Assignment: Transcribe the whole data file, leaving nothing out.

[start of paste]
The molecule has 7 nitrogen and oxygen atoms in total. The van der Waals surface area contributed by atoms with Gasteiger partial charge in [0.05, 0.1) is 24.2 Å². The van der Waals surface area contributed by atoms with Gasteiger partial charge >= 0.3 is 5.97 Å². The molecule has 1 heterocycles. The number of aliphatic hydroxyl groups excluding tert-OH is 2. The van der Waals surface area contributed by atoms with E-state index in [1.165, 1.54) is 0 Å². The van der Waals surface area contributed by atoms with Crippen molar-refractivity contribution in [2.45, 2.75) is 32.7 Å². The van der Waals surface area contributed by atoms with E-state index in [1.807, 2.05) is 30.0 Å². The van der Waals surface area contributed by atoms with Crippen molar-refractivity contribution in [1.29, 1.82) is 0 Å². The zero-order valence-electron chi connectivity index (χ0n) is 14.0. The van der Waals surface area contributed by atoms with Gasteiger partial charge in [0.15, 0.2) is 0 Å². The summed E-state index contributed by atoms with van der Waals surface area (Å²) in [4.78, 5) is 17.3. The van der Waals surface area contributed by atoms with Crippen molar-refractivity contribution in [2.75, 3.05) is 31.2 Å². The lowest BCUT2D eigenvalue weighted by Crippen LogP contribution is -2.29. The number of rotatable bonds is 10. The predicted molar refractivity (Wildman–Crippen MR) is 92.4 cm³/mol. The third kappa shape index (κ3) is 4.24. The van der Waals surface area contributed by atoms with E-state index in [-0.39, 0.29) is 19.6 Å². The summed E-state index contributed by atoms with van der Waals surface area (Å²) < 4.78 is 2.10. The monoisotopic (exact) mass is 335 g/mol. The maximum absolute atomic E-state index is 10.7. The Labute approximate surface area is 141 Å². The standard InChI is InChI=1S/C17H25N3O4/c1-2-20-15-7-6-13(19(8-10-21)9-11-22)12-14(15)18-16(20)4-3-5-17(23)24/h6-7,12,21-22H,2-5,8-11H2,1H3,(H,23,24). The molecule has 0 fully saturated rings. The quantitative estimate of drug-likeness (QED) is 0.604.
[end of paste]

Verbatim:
The molecule has 7 nitrogen and oxygen atoms in total. The van der Waals surface area contributed by atoms with Gasteiger partial charge in [0.05, 0.1) is 24.2 Å². The van der Waals surface area contributed by atoms with Gasteiger partial charge >= 0.3 is 5.97 Å². The molecule has 1 heterocycles. The number of aliphatic hydroxyl groups excluding tert-OH is 2. The van der Waals surface area contributed by atoms with E-state index in [1.165, 1.54) is 0 Å². The van der Waals surface area contributed by atoms with Crippen molar-refractivity contribution in [2.45, 2.75) is 32.7 Å². The van der Waals surface area contributed by atoms with E-state index in [1.807, 2.05) is 30.0 Å². The van der Waals surface area contributed by atoms with Crippen molar-refractivity contribution in [1.29, 1.82) is 0 Å². The zero-order valence-electron chi connectivity index (χ0n) is 14.0. The van der Waals surface area contributed by atoms with Gasteiger partial charge in [0.15, 0.2) is 0 Å². The summed E-state index contributed by atoms with van der Waals surface area (Å²) in [4.78, 5) is 17.3. The van der Waals surface area contributed by atoms with Crippen molar-refractivity contribution in [2.75, 3.05) is 31.2 Å². The lowest BCUT2D eigenvalue weighted by Crippen LogP contribution is -2.29. The number of rotatable bonds is 10. The predicted molar refractivity (Wildman–Crippen MR) is 92.4 cm³/mol. The third kappa shape index (κ3) is 4.24. The van der Waals surface area contributed by atoms with E-state index in [-0.39, 0.29) is 19.6 Å². The summed E-state index contributed by atoms with van der Waals surface area (Å²) < 4.78 is 2.10. The monoisotopic (exact) mass is 335 g/mol. The maximum absolute atomic E-state index is 10.7. The Labute approximate surface area is 141 Å². The standard InChI is InChI=1S/C17H25N3O4/c1-2-20-15-7-6-13(19(8-10-21)9-11-22)12-14(15)18-16(20)4-3-5-17(23)24/h6-7,12,21-22H,2-5,8-11H2,1H3,(H,23,24). The molecule has 0 fully saturated rings. The quantitative estimate of drug-likeness (QED) is 0.604.